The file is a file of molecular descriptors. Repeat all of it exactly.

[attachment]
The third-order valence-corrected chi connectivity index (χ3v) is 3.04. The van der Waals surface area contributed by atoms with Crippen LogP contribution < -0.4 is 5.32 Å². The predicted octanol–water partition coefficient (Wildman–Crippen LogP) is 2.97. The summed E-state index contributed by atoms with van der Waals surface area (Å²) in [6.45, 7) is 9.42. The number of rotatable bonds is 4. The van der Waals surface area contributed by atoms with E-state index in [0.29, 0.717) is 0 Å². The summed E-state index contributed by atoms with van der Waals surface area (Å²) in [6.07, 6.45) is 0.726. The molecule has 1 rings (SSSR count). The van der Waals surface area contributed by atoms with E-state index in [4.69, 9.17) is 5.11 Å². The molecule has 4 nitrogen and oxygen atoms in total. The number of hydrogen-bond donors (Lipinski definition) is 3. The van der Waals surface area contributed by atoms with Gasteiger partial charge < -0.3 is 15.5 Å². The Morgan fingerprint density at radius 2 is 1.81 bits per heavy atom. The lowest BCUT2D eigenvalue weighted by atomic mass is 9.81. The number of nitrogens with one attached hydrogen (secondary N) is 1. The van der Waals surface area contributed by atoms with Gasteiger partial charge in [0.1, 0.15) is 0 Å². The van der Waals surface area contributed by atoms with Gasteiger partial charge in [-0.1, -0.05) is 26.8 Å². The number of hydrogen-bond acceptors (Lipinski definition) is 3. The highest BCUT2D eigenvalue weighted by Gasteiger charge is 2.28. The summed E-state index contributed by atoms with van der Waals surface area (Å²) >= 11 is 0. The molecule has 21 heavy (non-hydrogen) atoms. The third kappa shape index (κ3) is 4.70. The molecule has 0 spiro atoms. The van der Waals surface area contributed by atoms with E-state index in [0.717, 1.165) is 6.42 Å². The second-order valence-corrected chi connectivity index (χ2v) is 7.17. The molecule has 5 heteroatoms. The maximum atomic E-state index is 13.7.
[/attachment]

The third-order valence-corrected chi connectivity index (χ3v) is 3.04. The van der Waals surface area contributed by atoms with Crippen LogP contribution < -0.4 is 5.32 Å². The predicted octanol–water partition coefficient (Wildman–Crippen LogP) is 2.97. The summed E-state index contributed by atoms with van der Waals surface area (Å²) in [6.45, 7) is 9.42. The number of rotatable bonds is 4. The van der Waals surface area contributed by atoms with E-state index in [0.29, 0.717) is 0 Å². The summed E-state index contributed by atoms with van der Waals surface area (Å²) in [6.07, 6.45) is 0.726. The molecule has 1 rings (SSSR count). The van der Waals surface area contributed by atoms with E-state index in [4.69, 9.17) is 5.11 Å². The molecule has 4 nitrogen and oxygen atoms in total. The number of hydrogen-bond donors (Lipinski definition) is 3. The van der Waals surface area contributed by atoms with Gasteiger partial charge < -0.3 is 15.5 Å². The Morgan fingerprint density at radius 2 is 1.81 bits per heavy atom. The lowest BCUT2D eigenvalue weighted by atomic mass is 9.81. The number of nitrogens with one attached hydrogen (secondary N) is 1. The van der Waals surface area contributed by atoms with Gasteiger partial charge in [0.1, 0.15) is 0 Å². The van der Waals surface area contributed by atoms with Gasteiger partial charge in [-0.1, -0.05) is 26.8 Å². The number of hydrogen-bond acceptors (Lipinski definition) is 3. The highest BCUT2D eigenvalue weighted by Gasteiger charge is 2.28. The summed E-state index contributed by atoms with van der Waals surface area (Å²) >= 11 is 0. The molecule has 21 heavy (non-hydrogen) atoms. The third kappa shape index (κ3) is 4.70. The molecule has 0 spiro atoms. The van der Waals surface area contributed by atoms with E-state index in [0.717, 1.165) is 6.42 Å². The second-order valence-corrected chi connectivity index (χ2v) is 7.17. The molecule has 5 heteroatoms. The maximum atomic E-state index is 13.7.